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8.557011 - MOZART: Flute Concertos Nos. 1 and 2 / Concerto for Flute and Harp
Wolfgang Amadeus Mozart (1756-1791)
Flute Concertos Nos. 1 and 2 • Concerto for Flute and Harp
The two flute concertos and the concerto Mozart wrote for flute and harp were the direct result of his attempt to escape from the restrictions of his native Salzburg, with its limited musical opportunities. As a child prodigy he had amazed Europe, and an indulgent patron, the then Archbishop of Salzburg, had allowed Leopold Mozart, Vice-Kapellmeister at Salzburg, freedom to travel with his two children in concert tours that took the family away for years at a time. The succession of a new archbishop in 1772 brought an end to this freedom, while Mozart and his father constantly strove to find some position for the young composer that would bring much greater distinction. It was this ambition, fostered by Leopold Mozart, that led his son in 1777 to resign his position in Salzburg and seek his fortune elsewhere. The archbishop, indeed, was willing to see both Mozarts leave his service, but this Leopold Mozart could not afford. He remained at his post in Salzburg, while his son set out, accompanied by his mother, on a journey that was to take him to Munich, Augsburg, Mannheim and finally Paris.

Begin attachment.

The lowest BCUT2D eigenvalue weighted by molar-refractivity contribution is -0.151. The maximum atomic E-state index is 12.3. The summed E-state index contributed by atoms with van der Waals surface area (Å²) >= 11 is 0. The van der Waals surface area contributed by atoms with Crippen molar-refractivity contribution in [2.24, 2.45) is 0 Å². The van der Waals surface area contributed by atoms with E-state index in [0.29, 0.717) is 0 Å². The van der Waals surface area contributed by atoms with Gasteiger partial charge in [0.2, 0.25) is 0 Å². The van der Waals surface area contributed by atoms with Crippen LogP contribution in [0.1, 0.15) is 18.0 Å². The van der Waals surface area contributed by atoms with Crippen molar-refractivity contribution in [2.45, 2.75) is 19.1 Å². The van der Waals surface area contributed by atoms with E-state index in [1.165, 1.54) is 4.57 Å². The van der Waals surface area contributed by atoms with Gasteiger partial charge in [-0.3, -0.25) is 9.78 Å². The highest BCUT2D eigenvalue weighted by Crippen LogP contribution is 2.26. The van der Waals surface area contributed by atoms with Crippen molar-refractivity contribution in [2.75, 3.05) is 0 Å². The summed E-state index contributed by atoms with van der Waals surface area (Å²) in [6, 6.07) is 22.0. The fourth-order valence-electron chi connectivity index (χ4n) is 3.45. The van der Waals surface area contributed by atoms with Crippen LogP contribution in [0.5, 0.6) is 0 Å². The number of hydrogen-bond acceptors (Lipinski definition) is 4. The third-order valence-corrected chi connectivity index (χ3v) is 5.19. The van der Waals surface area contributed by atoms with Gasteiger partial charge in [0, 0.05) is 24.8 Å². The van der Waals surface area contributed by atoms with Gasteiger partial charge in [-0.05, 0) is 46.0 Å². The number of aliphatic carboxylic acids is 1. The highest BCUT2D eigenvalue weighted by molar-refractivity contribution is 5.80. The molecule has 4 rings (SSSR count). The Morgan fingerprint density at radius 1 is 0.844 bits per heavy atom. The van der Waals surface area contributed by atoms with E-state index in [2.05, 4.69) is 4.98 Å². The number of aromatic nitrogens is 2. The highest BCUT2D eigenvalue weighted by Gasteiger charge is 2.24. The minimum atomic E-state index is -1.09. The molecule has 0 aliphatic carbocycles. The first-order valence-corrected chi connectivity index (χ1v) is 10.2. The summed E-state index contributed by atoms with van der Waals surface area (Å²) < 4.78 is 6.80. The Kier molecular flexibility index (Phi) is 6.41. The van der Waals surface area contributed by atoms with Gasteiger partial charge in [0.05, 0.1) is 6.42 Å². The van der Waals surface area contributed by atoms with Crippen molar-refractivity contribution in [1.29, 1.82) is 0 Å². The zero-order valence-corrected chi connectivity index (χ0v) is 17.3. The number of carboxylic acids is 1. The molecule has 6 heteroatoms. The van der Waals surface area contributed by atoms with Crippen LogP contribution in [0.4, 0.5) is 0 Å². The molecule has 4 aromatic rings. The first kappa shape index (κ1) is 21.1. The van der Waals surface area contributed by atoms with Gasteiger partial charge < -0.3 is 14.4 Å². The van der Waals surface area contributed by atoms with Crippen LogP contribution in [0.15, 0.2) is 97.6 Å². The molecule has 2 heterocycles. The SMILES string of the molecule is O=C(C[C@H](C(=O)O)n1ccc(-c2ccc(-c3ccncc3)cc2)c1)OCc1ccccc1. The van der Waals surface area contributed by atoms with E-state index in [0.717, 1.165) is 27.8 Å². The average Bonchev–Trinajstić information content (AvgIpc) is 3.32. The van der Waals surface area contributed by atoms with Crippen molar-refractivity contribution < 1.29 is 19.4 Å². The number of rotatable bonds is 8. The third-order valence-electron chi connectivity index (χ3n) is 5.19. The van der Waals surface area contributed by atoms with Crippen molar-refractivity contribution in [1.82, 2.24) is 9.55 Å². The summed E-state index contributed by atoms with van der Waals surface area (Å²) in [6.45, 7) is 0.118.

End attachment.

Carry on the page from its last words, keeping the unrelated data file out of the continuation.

Travelling in their own chaise, Mozart and his mother set out on 23rd September, 1777. They spent seventeen days in Munich, where the Elector had nothing to offer, followed by a fortnight in Leopold Mozart’s native city of Augsburg. On 30th October they reached Mannheim, the then seat of the Elector Carl Theodor, who kept an orchestra that had won international fame. Mannheim had other attractions for Mozart. lt was here that he met for the first time the Weber family and embarked on a flirtation with the sixteen-year-old Aloysia Weber, a young singer with whom, to his father’s alarm, he planned a concert tour of Italy. The connection with the Webers was to continue, as Frau Weber, after the death of her husband, uncle of the composer Carl Maria von Weber and copyist at Mannheim, moved with her daughters to Vienna, in search of suitable husbands for them. Mozart was to be jilted by Aloysia, for whom Frau Weber found a materially more advantageous match, but he was eventually to marry Constanze, a dowerless younger daughter, to the expressed surprise of the Emperor and the dismay of his father. In 1777, however, this still lay ahead. Mannheim had manifold musical attractions, but no position for Mozart. Nevertheless he lingered there through the winter, and through his friendship with the flautist Wendling made the acquaintance of a Dutchman, whose name appears variously as De Jean and “M. de champs” in Mozart’s letters to his anxious father. De Jean had been an army doctor in Münster and in 1758, at the age of 27, had travelled to Batavia where he was employed as a surgeon by the East India Company. It is for this reason that Mozart refers to him in his letters as “our Indian”. De Jean had wide interests and a wide circle of friends, including the doctor who was to attend Mozart on his death-bed in 1791. More to our purpose, he was an amateur flautist and a man of means, and commissioned from Mozart three little, easy, short flute concertos and a couple of flute quartets, for which he promised the sum of 200 florins.